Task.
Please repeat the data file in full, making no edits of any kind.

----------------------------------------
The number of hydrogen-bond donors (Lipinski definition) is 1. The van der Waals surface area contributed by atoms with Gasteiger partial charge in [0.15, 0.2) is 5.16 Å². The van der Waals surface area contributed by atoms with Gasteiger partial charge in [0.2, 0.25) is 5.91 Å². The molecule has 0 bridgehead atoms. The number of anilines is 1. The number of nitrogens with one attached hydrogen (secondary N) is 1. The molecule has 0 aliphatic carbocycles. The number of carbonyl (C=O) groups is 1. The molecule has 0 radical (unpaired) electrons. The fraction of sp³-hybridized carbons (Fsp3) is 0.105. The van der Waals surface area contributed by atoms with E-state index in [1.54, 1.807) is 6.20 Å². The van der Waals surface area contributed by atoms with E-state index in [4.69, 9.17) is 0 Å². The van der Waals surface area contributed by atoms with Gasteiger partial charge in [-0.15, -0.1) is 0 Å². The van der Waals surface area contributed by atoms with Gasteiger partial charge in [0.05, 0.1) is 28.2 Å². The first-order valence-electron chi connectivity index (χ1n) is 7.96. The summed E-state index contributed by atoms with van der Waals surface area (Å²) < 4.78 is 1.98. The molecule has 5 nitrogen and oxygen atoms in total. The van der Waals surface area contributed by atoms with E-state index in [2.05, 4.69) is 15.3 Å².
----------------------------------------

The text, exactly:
The number of hydrogen-bond donors (Lipinski definition) is 1. The van der Waals surface area contributed by atoms with Gasteiger partial charge in [0.15, 0.2) is 5.16 Å². The van der Waals surface area contributed by atoms with Gasteiger partial charge in [0.2, 0.25) is 5.91 Å². The molecule has 0 bridgehead atoms. The number of anilines is 1. The number of nitrogens with one attached hydrogen (secondary N) is 1. The molecule has 0 aliphatic carbocycles. The number of carbonyl (C=O) groups is 1. The molecule has 0 radical (unpaired) electrons. The fraction of sp³-hybridized carbons (Fsp3) is 0.105. The van der Waals surface area contributed by atoms with E-state index in [1.54, 1.807) is 6.20 Å². The van der Waals surface area contributed by atoms with E-state index in [4.69, 9.17) is 0 Å². The van der Waals surface area contributed by atoms with Gasteiger partial charge in [-0.15, -0.1) is 0 Å². The van der Waals surface area contributed by atoms with Gasteiger partial charge in [0.05, 0.1) is 28.2 Å². The first-order valence-electron chi connectivity index (χ1n) is 7.96. The summed E-state index contributed by atoms with van der Waals surface area (Å²) < 4.78 is 1.98. The molecule has 5 nitrogen and oxygen atoms in total. The van der Waals surface area contributed by atoms with E-state index in [2.05, 4.69) is 15.3 Å².